Pop goes the goli soda: Visiting a Chennai company which still makes the nostalgic drink

From over 500 manufacturers, the city today has less than 30 goli-soda factories.
Pop goes the goli soda: Visiting a Chennai company which still makes the nostalgic drink
Pop goes the goli soda: Visiting a Chennai company which still makes the nostalgic drink
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Apart from the number of green cycle-carts parked outside the house on Srinivasa Road, off PV Koil street in Chennai's Mylapore, there are no other clues to what’s inside the building. You might easily drive past its ordinary-looking facade, unmindful of the sound of clanking bottles.

But if you were to open its powder-blue steel gates and walk inside, you’d be engulfed by a symphony of sounds.

The aura inside is that of an orchestra practising for a big concert. But every day, the notes are the same - the clinking and clanging of glasses accompanied by the sploshing of water, punctuated with the timed ‘fittzz’ of compressed air entering the bottles.

A stacked-up pile of colourful plastic crates on one side and a number of wooden cartons filled with thick snouted goli-soda bottles on the other, frame the entrance to one of the very few goli-soda makers still functioning in the city. We are at the Vasu Soda Company.

The men working inside function like well-oiled cogs. In swift actions, they clean, mix and fill crates and crates of soda - some flavoured, some in bottles with the iconic goli.

Seated inside his small office that perhaps serves as a make-shift store space, D Balakrishnan carefully counts and enters the amount he has just received from one of his commission workers. A small window with tall grills lets him keep tab of what happens outside his office.

“My father used to sell goli-soda from RS Mohan Soda Company for a commission. The factory was located at Nagapaiyar Street, now called Mayor Chitti Babu Street. This was way back in 1957 when one bottle of soda was sold at half anna (3.125 naya paise) and one sovereign of gold was sold at Rs 58,” laughs Balakrishnan.

This was also the time when these soda manufacturers were huge in the city. Kalimark had not yet set shop in Chennai and corporate players like Coke and Pepsi hadn't entered the market. Goli-soda was the go-to thirst quencher for city folks.

From being commission workers, Balakrishnan’s family grew to open their own factories in 1975. “We took a small building and started the business here in Mylapore. My brothers set up small units in Nanganallur and Saidapet, both of which are not functioning today.”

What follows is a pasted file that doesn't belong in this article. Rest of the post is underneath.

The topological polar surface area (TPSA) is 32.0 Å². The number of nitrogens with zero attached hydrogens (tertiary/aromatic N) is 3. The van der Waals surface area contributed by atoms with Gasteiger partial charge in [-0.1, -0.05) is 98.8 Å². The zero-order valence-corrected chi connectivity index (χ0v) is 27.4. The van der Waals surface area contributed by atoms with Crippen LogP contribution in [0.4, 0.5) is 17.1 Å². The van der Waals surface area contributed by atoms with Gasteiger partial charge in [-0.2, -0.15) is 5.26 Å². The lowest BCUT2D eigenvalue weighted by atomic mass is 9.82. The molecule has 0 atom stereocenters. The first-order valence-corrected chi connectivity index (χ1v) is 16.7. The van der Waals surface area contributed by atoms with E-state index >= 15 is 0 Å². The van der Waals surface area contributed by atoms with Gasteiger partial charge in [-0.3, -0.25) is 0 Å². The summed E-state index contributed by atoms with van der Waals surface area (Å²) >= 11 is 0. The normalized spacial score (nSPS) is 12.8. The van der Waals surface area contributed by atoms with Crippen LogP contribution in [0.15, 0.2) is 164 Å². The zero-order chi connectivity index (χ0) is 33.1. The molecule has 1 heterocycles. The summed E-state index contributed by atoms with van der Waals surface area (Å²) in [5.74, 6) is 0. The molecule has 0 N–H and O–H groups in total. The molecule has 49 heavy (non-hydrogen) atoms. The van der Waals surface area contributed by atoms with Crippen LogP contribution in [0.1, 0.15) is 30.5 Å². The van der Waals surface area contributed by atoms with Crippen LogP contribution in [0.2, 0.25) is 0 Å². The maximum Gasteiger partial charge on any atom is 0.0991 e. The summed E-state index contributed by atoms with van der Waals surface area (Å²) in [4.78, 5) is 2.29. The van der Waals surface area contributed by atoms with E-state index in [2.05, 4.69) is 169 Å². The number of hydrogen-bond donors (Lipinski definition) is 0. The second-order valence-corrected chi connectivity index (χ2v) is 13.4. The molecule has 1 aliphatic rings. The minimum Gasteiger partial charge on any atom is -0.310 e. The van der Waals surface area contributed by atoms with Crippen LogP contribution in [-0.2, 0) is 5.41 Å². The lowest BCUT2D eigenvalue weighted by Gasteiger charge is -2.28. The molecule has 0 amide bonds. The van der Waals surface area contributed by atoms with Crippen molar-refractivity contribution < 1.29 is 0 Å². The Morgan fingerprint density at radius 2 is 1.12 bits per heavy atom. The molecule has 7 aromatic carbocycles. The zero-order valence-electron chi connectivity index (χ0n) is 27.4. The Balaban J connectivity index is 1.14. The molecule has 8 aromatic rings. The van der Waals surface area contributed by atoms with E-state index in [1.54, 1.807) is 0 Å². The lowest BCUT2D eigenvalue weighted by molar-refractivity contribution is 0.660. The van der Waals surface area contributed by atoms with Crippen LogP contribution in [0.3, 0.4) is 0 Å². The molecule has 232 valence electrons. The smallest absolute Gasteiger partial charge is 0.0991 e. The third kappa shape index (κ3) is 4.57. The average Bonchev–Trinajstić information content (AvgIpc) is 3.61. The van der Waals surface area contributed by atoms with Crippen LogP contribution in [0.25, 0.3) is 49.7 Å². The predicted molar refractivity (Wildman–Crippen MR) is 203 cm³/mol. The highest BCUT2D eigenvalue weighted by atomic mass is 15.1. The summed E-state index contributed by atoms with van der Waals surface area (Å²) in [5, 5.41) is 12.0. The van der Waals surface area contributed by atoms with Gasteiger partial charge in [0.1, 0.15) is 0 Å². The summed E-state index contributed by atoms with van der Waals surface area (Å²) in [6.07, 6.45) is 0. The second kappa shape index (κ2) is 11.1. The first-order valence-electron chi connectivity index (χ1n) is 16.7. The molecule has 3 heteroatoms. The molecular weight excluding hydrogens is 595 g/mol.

Balakrishnan shares that in the '70s, the city had close to 500 soda manufacturers. “There were 100 corporation division and you could say each had about five goli-soda makers.”

The number today stands at less than 30 (within city limits) says Balakrishnan. “In those days, during festivals and especially after a good feast, people sought the soda to make them feel comfortable and relieved. Today there's Coke and Pepsi, in even smaller, disposable bottles. Business isn't what it used to be for sure,” he says.

Balakrishnan also sounds worried about the cost and availability of goli-soda bottles. “One goli-soda bottle today costs Rs 75 and it all comes from one maker in UP. It's getting very difficult for us to get them sometimes. We recently purchased 100 bottles after a long wait,” he says.

Vasu Soda sells four different flavours of goli-soda - Orange, Cola, Lemon and Paneer in addition to plain soda. Due to the low availability of goli bottles, they also use the normal glass bottles they can lay their hands on.

“In summer we can hope to sell 1000 bottles per day but it’s almost closed shutters for us during the rainy season. Occasionally, we get bulk orders from big hotels or from people who want to organise private parties. But on such occasions, even the autos that come to pick up our cartons for delivery charge more than our bottles,” he says, with a laugh.

How does the goli pop?

The goli-soda bottle goes through quite a process before you can pop it and let out all that fizz. If it's a flavoured soda, a flavoured sugar syrup is added in right proportion to the bottle. The bottle is then filled with carbonated water, while being flipped in a machine.

Once the bottles are filled, they are packed in crates and dropped off at small shops by people who work on commission. Balakrishnan sells the drink at Rs 5 per bottle (the bottles are re-used) and the retailer might choose to price it at any range. "Big restaurants can even charge up to Rs 100," he says.

Goli-soda bottles have now become ornamental - a stray bottle on a bookshelf makes for a good photograph. Balakrishnan shares that they are also being exported. And then there are the nostalgia lovers who ask for it at small, corner shops. One day the young hippies might revolt against the big corporates and bring back the soda with a vengeance. Until then, the small factory in Mylapore will continue to compose - shall we call it the “soda-symphony”?

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